Ultimately, spending less almost certainly means more comparison shopping and advance planning. Nothing busts a budget bigger than panic buying on Christmas Eve.

    Use shopping portals and smart savings apps.

    The web abounds with savings opportunities that can be tacked onto sale items. Ibotta gets users cash back for items they already bought. Rakuten (formerly eBates) advises shoppers up front about cash rebates they can earn by buying from their partner retailers (and the rebate percentages soar during the holiday shopping season).

    Consider, too, using cash-back cards. Wisely, of course. Because at all times you must …

    Resist the temptation to earn credit card rewards.

    Unless you have the wherewithal to pay off your holiday spending in the first couple of months, avoid spending big simply to get extra airline miles or other credit card bonuses. With credit card interest running from the high teens to high 20s, if you’re still carrying holiday bills on Independence Day, you’ll have paid dearly for those so-called bonuses.

    On the other hand, if you have accumulated a boatload of credit card rewards points, now is an ideal time to use them, whether it’s for gifts or other near-mandatory holiday spending, such as the proper outfit for your sister’s unavoidable ugly Christmas sweater party.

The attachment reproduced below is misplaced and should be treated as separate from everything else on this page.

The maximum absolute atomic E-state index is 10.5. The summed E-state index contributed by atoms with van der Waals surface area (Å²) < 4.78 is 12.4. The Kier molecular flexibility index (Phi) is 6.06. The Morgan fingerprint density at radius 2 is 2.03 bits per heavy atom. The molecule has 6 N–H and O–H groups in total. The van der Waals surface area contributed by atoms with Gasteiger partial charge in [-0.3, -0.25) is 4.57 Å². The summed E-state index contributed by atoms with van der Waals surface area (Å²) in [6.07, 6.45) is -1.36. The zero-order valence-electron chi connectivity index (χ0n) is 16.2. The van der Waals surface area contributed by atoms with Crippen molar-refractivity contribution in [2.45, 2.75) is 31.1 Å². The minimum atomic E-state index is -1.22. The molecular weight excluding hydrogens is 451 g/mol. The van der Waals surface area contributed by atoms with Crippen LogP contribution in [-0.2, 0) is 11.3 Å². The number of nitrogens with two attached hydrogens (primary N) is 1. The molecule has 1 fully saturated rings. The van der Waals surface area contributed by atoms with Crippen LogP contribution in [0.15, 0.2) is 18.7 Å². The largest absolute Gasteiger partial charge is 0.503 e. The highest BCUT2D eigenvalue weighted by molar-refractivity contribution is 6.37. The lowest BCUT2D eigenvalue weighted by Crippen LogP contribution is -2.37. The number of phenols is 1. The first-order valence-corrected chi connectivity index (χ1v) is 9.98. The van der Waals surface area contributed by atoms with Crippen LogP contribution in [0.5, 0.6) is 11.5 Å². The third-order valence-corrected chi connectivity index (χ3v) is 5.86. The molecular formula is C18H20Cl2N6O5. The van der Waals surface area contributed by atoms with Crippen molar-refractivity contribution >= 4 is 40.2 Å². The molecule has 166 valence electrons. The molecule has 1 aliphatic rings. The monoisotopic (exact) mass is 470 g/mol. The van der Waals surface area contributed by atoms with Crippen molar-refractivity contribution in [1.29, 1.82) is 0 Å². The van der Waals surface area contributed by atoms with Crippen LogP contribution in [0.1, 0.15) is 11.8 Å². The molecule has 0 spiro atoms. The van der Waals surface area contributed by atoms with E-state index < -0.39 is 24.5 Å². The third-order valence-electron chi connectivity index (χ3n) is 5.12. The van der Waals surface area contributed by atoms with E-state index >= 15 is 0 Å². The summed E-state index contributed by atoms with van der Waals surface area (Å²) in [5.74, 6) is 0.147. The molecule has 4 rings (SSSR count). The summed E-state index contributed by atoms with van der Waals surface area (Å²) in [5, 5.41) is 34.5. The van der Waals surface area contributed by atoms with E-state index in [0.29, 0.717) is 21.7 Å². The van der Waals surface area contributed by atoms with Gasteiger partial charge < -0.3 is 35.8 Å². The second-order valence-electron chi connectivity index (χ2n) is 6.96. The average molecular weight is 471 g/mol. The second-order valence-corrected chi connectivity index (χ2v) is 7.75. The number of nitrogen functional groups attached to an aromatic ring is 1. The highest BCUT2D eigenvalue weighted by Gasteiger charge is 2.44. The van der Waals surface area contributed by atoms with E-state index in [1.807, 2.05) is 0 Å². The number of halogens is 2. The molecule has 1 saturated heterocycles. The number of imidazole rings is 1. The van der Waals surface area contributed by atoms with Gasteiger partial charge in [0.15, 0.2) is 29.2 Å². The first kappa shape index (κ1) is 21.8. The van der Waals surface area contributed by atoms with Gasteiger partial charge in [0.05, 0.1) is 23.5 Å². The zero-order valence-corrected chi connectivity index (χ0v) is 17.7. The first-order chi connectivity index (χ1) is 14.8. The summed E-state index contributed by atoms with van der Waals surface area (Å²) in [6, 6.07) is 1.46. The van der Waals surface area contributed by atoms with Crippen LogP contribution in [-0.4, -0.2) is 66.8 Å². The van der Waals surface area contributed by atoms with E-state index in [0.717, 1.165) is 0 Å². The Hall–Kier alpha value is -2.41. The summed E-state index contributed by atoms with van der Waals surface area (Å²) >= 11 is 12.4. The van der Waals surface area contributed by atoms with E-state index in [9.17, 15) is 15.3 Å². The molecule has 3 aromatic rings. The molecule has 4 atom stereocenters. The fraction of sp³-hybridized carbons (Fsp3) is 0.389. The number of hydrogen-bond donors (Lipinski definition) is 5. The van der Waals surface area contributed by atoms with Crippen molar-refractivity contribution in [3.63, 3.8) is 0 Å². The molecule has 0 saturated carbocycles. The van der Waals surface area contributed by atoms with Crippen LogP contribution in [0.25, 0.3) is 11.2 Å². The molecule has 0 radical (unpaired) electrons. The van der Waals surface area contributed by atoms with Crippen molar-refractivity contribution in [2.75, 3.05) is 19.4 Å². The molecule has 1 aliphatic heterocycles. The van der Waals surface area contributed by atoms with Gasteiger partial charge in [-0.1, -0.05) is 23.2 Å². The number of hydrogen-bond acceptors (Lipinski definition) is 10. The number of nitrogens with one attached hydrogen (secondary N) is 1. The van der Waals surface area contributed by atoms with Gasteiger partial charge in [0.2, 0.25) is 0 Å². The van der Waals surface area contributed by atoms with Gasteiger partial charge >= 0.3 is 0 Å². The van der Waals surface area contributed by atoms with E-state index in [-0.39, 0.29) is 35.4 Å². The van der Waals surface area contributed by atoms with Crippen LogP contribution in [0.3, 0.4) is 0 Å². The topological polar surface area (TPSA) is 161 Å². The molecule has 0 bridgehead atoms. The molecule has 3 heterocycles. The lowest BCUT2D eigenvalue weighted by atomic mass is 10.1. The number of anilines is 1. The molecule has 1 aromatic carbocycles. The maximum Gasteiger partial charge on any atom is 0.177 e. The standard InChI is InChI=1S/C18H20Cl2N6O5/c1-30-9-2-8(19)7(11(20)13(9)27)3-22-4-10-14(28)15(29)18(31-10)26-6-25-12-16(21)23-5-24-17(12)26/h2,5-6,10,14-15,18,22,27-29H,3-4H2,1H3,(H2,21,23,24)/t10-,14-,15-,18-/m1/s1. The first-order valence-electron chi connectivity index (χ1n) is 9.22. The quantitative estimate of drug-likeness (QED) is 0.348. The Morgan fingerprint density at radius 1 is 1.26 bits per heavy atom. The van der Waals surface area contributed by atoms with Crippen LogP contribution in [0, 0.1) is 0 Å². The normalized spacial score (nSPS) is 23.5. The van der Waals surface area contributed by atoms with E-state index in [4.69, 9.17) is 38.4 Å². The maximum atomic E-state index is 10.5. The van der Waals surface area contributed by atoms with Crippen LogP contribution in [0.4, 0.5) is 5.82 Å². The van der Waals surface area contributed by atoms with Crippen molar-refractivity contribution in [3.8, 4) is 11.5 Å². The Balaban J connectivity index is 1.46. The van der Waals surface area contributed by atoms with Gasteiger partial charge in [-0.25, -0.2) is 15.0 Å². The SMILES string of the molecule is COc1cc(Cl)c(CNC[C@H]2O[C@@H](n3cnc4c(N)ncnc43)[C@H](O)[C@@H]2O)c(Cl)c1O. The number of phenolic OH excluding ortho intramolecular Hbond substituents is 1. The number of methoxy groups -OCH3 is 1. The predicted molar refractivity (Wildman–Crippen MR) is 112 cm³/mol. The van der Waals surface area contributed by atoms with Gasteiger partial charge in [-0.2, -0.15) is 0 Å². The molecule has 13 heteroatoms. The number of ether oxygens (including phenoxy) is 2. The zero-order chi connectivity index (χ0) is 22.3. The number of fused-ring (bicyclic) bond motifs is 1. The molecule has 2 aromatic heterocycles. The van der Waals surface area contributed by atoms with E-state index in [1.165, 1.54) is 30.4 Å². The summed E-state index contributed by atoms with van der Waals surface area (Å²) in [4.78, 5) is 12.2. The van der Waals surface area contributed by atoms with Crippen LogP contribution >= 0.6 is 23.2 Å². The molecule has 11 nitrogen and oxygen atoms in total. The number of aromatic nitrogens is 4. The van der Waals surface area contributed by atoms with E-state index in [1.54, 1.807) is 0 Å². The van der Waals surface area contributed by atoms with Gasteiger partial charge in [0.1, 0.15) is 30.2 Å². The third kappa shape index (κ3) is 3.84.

If you can’t make it an all-cash Christmas …

    … make plans to begin a holiday savings account in the new year.

    Although they lately have been renamed as holiday savings clubs, Christmas Club accounts — usually offered at local banks and credit unions — have been around for decades.

    Savers arrange to make regular deposits to their accounts, usually through payroll deduction. In exchange for keeping their hands out of the pot (which can trigger fees and penalties), shortly ahead of the shopping season, depositors receive a check equal to their balance plus the amount of interest their account has earned.

    Just don’t expect the interest rate to be particularly high. If you have the discipline to resist a growing savings balance, you can find better interest rate returns with online savings accounts. You also can shop financial institutions that offer cash bonuses for opening new savings accounts.

    Uncertain about your commitment to discipline? Get yourself a savings buddy. “Grab a friend and hold each other accountable,” says Lending Club financial health officer Anuj Nayar. “It’s easier with a group, and you can celebrate your financial milestones with inexpensive or free activities.”